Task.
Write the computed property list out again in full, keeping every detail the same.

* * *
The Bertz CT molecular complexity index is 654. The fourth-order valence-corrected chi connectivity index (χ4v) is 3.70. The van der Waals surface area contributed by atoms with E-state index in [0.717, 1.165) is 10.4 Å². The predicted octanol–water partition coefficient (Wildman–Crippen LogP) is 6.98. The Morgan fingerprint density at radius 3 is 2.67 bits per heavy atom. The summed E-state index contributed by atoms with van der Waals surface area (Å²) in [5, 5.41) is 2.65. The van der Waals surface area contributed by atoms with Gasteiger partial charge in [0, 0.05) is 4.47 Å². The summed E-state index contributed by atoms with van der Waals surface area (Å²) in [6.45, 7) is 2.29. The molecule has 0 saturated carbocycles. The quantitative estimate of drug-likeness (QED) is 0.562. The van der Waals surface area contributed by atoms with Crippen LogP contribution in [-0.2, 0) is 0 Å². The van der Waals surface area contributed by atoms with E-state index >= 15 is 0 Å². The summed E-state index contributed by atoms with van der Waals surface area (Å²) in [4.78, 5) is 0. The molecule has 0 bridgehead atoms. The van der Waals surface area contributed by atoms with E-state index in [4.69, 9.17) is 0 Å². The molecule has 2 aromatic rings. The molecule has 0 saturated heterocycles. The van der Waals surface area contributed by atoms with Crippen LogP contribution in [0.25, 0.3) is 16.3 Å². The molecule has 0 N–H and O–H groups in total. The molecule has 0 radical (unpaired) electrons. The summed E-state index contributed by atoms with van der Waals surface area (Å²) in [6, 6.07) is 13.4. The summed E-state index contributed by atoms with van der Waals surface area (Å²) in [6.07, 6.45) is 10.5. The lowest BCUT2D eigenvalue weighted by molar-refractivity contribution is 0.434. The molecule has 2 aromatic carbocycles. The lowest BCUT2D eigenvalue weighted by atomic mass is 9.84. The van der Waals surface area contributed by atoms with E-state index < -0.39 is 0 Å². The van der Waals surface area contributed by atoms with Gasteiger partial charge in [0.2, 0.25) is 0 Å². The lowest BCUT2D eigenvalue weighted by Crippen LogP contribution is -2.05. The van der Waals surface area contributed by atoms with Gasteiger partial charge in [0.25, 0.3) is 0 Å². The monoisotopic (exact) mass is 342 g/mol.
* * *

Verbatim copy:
The Bertz CT molecular complexity index is 654. The fourth-order valence-corrected chi connectivity index (χ4v) is 3.70. The van der Waals surface area contributed by atoms with E-state index in [0.717, 1.165) is 10.4 Å². The predicted octanol–water partition coefficient (Wildman–Crippen LogP) is 6.98. The Morgan fingerprint density at radius 3 is 2.67 bits per heavy atom. The summed E-state index contributed by atoms with van der Waals surface area (Å²) in [5, 5.41) is 2.65. The van der Waals surface area contributed by atoms with Gasteiger partial charge in [0, 0.05) is 4.47 Å². The summed E-state index contributed by atoms with van der Waals surface area (Å²) in [6.45, 7) is 2.29. The molecule has 0 saturated carbocycles. The quantitative estimate of drug-likeness (QED) is 0.562. The van der Waals surface area contributed by atoms with Crippen LogP contribution in [-0.2, 0) is 0 Å². The van der Waals surface area contributed by atoms with E-state index >= 15 is 0 Å². The summed E-state index contributed by atoms with van der Waals surface area (Å²) in [4.78, 5) is 0. The molecule has 0 bridgehead atoms. The van der Waals surface area contributed by atoms with E-state index in [4.69, 9.17) is 0 Å². The molecule has 2 aromatic rings. The molecule has 0 saturated heterocycles. The van der Waals surface area contributed by atoms with Crippen LogP contribution in [0.25, 0.3) is 16.3 Å². The molecule has 0 N–H and O–H groups in total. The molecule has 0 radical (unpaired) electrons. The summed E-state index contributed by atoms with van der Waals surface area (Å²) in [6, 6.07) is 13.4. The summed E-state index contributed by atoms with van der Waals surface area (Å²) in [6.07, 6.45) is 10.5. The lowest BCUT2D eigenvalue weighted by molar-refractivity contribution is 0.434. The molecule has 2 aromatic carbocycles. The lowest BCUT2D eigenvalue weighted by atomic mass is 9.84. The van der Waals surface area contributed by atoms with E-state index < -0.39 is 0 Å². The van der Waals surface area contributed by atoms with Gasteiger partial charge in [0.2, 0.25) is 0 Å². The lowest BCUT2D eigenvalue weighted by Crippen LogP contribution is -2.05. The van der Waals surface area contributed by atoms with Gasteiger partial charge in [0.25, 0.3) is 0 Å². The monoisotopic (exact) mass is 342 g/mol.